Costs of escalation

Buoyed by Chinese aggression, Pakistan steps up infiltration & cross-border attacks

PTI09-06-2020_000041A In safe hands: Indian forces evacuating residents of Dardpora in Uri, Jammu and Kashmir, on June 8, after an unexploded shell was found there | PTI

When Article 370 was revoked last August, a strict lockdown and communication blackout was imposed all over Jammu and Kashmir to prevent any backlash against the move. Operations against militants were also suspended. In contrast, after lockdown was imposed early this year to tackle the Covid-19 pandemic, 59 militants were gunned down by security forces. Those killed include senior commanders of the Hizbul Mujahideen like Riyaz Naikoo and Junaid Sherri, Lashkar-e-Taiba commander Haider, Jaish-e-Muhammad commander Qari Yasir and Burhan Koka, commander of Ansar Ghazwat-ul-Hind (AGH), an Al Qaeda affiliate in Kashmir.

Such has been the pace of anti-militancy operations during the lockdown that 23 militants were killed in the first 24 days of April. Meanwhile, 15 civilians and 20 security personnel lost their lives in encounters, targeted killings by militants and shelling by Pakistan this year till June 15. Since February, a new militant group called The Resistance Front (TRF) has been quite active in Kashmir. Security forces say TRF is LeT in disguise and has been formed to mislead the Financial Action Task Force (FATF), which has threatened to blacklist Pakistan for supporting terrorism. According to Kashmir inspector-general of police Vijay Kumar, TRF has members from the LeT and the Hizbul Mujahideen. He said the hunt for Naikoo, who was Hizb’s chief operations commander, was intensified after security forces suffered setbacks in north Kashmir.

Naikoo and aide Adil were killed on May 6 at Beighpora in Pulwama, within hours of another encounter at Handwara in which a colonel, a major, two soldiers and a police sub-inspector were killed. Kumar said the police were on Naikoo’s trail for six months and managed to bust six of his hideouts before tracking him down to Beighpora. “We interrogated some of his over ground workers (OGWs) and got important information about him,” he said.

Security experts believe that Naikoo, a former mathematics teacher, was more of a strategist than a hardcore militant. He led the Hizb well after Musa, who replaced Burhan Wani, then parted ways with the group and joined AGH. He wooed recruits and used social media to good effect. Kumar said Naikoo’s killing was a big jolt to militancy in Kashmir.

Once the lockdown began, the police stopped handing over the bodies of local militants for burial. Such burials attract huge crowds and motivate young men to take up militancy. Like foreign militants, local militants, too, are now buried at places like Sonamarg and Baramulla, where only family members are allowed. According to police sources, the order not to hand over the bodies came from the Union home ministry. The matter had first come up for discussion in 2018, but no decision was taken because of opposition from the state government.

The Centre also slipped in the new domicile law just five days into the lockdown, granting domicile status to anybody who has served in Jammu and Kashmir for ten years or lived there for 15 years. It also confers domicile status to those who have studied in Jammu and Kashmir for seven years and passed their class X/XII examinations from any institution in the Union territory. Political parties in Kashmir have questioned the timing of the new law and have accused the BJP of using it to engineer a demographic change.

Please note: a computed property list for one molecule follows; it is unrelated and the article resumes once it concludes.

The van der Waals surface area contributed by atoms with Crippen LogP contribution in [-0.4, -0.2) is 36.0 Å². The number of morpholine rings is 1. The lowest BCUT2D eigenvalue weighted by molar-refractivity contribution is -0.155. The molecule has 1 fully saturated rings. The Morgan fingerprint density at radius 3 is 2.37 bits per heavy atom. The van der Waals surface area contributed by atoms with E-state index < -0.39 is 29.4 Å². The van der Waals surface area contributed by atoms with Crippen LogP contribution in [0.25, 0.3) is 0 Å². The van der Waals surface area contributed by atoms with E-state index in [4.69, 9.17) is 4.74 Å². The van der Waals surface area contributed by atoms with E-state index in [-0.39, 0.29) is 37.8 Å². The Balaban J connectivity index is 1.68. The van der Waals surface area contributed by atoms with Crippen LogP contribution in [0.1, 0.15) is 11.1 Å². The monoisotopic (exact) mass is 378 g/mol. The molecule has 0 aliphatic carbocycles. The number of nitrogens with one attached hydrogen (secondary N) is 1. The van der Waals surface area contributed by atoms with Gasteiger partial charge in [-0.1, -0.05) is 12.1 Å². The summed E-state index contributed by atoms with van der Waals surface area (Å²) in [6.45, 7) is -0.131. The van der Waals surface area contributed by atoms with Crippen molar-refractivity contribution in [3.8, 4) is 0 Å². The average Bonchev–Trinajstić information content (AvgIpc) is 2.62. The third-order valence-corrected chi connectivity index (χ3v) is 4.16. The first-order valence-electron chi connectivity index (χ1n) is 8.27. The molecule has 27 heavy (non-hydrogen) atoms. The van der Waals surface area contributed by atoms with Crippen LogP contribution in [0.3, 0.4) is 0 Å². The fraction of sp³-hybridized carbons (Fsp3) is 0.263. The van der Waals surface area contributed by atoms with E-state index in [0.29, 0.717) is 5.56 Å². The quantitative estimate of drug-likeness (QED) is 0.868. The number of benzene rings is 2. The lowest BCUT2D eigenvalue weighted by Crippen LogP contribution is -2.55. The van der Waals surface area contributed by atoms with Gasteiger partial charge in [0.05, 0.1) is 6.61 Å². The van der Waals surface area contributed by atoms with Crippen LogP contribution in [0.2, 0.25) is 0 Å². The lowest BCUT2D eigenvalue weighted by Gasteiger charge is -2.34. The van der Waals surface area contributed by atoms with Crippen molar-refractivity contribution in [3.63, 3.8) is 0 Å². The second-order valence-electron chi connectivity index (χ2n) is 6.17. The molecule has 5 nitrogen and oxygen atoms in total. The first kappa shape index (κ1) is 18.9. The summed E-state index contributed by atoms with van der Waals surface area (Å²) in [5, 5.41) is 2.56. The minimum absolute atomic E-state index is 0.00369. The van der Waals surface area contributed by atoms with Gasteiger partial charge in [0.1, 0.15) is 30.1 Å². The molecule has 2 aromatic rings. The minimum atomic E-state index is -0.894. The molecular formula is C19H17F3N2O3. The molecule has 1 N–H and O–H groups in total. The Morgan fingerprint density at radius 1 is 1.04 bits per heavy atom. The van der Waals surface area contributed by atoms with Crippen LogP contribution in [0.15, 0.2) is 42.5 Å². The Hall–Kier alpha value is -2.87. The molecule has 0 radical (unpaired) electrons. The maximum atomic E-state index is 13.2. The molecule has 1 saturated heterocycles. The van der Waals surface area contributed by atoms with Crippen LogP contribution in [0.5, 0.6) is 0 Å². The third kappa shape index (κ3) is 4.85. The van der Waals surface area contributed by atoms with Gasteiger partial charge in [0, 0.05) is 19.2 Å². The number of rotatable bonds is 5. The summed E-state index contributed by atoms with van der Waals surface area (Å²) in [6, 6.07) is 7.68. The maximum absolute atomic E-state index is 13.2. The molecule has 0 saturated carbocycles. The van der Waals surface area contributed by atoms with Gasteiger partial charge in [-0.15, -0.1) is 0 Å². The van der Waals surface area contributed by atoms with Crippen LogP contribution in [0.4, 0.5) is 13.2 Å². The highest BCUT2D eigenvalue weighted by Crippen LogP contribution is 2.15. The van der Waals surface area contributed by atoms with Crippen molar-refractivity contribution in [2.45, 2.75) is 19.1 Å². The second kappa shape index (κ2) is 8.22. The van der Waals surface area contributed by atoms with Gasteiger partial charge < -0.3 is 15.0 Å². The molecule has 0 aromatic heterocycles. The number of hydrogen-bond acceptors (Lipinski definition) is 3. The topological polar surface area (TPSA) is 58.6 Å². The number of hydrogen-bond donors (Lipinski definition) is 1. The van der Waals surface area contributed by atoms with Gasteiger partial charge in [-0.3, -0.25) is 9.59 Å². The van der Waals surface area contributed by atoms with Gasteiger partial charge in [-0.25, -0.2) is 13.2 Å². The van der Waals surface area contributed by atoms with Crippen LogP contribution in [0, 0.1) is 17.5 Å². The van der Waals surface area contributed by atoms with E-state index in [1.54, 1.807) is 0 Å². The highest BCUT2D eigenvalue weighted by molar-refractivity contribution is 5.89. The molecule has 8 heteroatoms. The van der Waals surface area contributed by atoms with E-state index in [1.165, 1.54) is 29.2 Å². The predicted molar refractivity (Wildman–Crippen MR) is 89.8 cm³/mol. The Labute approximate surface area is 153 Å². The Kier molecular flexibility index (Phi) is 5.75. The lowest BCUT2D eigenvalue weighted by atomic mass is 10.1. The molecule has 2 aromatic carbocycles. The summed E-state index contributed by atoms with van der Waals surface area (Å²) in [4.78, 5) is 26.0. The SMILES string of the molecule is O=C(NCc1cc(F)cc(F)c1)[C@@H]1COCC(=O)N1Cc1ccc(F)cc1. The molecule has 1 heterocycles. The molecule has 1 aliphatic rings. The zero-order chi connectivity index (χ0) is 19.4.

While security forces have been relentlessly pursuing militants in Kashmir, Chinese incursion in Ladakh has led to increased attempts of infiltration along the LoC and the international border. Pakistan has also increased shelling on the LoC. On June 1, the Army foiled a major infiltration bid in the Naushera sector in Rajouri, killing three militants and seizing weapons and a large quantity of ammunition. Two days later, Pakistan violated ceasefire in the Sunderbani sector, killing a soldier and injuring two others.

On June 7, Pakistan targeted the Keran sector. Three days later, a soldier was killed at Rajouri after Pakistan violated ceasefire once again. The next provocation came in the Uri sector where a woman was killed and two other civilians were injured in intense shelling on June 12. Two days later, a soldier was killed and two others were injured in the Poonch sector.

Increased attacks by Pakistan have come in the wake of Pakistan Foreign Minister Shah Mehmood Quraishi’s statement that “China cannot ignore India’s illegal construction in Ladakh”. He said if India attacked Pakistan again, the world should not expect restraint from Pakistan like it showed in February 2019. Security experts in Kashmir see a nexus between Chinese incursion and Pakistan’s aggression on the LoC. They believe that Pakistan is trying to exploit the situation at a time when India is trying to avoid a confrontation with China. What lends credence to the China-Pakistan military nexus against India is a tweet by Chinese diplomat Wang Xianfeng saying the standoff between India and China in Ladakh was linked to New Delhi’s decision to scrap Jammu and Kashmir’s special status last year.

Wang’s statement has come as a shot in the arm for separatists and their supporters in Kashmir. The visit of Pakistan army chief Qamar Bajwa to Gilgit-Baltistan on Eid is yet another indication of China and Pakistan ganging up against India. The Pakistanis are delighted about the Chinese move in Ladakh, which has come at a time when New Delhi had openly pledged to reclaim Pakistan-occupied Kashmir and Gilgit-Baltistan and started issuing weather updates for the region. Given the Chinese intransigence in Ladakh, the possibility of infiltration of militants into Kashmir and further heating up of the LoC cannot be ruled out.